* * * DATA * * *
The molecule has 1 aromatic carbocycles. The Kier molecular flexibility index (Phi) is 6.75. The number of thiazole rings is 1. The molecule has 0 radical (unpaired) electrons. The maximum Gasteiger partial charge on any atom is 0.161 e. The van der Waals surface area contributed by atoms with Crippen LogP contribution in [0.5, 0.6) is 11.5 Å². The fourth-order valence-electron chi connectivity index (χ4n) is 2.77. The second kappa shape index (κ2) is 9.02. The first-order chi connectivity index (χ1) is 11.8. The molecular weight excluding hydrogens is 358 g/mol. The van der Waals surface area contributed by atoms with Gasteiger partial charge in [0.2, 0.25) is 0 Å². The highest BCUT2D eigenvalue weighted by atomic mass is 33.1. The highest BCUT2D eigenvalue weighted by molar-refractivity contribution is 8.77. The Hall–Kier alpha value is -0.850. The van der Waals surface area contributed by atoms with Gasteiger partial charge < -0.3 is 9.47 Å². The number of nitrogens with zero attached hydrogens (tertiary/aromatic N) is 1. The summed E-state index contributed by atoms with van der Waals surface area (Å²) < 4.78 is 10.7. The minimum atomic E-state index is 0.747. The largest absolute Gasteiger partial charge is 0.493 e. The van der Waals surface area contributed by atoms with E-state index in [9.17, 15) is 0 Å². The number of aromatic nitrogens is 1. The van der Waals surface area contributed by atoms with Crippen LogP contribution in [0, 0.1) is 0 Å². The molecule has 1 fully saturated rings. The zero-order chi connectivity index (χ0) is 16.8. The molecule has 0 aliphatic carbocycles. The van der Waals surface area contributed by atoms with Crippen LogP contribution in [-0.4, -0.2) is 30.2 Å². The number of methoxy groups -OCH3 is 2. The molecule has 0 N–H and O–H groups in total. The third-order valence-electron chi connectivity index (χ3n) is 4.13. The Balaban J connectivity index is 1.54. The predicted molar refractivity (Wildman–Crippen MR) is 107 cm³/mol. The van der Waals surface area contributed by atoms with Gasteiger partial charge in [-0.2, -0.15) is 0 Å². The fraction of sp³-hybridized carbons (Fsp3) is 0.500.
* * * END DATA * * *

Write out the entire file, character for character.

The molecule has 1 aromatic carbocycles. The Kier molecular flexibility index (Phi) is 6.75. The number of thiazole rings is 1. The molecule has 0 radical (unpaired) electrons. The maximum Gasteiger partial charge on any atom is 0.161 e. The van der Waals surface area contributed by atoms with Crippen LogP contribution in [0.5, 0.6) is 11.5 Å². The fourth-order valence-electron chi connectivity index (χ4n) is 2.77. The second kappa shape index (κ2) is 9.02. The first-order chi connectivity index (χ1) is 11.8. The molecular weight excluding hydrogens is 358 g/mol. The van der Waals surface area contributed by atoms with Gasteiger partial charge in [0.2, 0.25) is 0 Å². The highest BCUT2D eigenvalue weighted by atomic mass is 33.1. The highest BCUT2D eigenvalue weighted by molar-refractivity contribution is 8.77. The Hall–Kier alpha value is -0.850. The van der Waals surface area contributed by atoms with Gasteiger partial charge < -0.3 is 9.47 Å². The number of nitrogens with zero attached hydrogens (tertiary/aromatic N) is 1. The summed E-state index contributed by atoms with van der Waals surface area (Å²) < 4.78 is 10.7. The minimum atomic E-state index is 0.747. The largest absolute Gasteiger partial charge is 0.493 e. The van der Waals surface area contributed by atoms with E-state index in [9.17, 15) is 0 Å². The number of aromatic nitrogens is 1. The van der Waals surface area contributed by atoms with Crippen LogP contribution in [0, 0.1) is 0 Å². The molecule has 1 fully saturated rings. The zero-order chi connectivity index (χ0) is 16.8. The molecule has 0 aliphatic carbocycles. The van der Waals surface area contributed by atoms with Crippen LogP contribution in [-0.4, -0.2) is 30.2 Å². The number of methoxy groups -OCH3 is 2. The molecule has 0 N–H and O–H groups in total. The third-order valence-electron chi connectivity index (χ3n) is 4.13. The Balaban J connectivity index is 1.54. The predicted molar refractivity (Wildman–Crippen MR) is 107 cm³/mol. The van der Waals surface area contributed by atoms with Gasteiger partial charge in [-0.2, -0.15) is 0 Å². The fraction of sp³-hybridized carbons (Fsp3) is 0.500.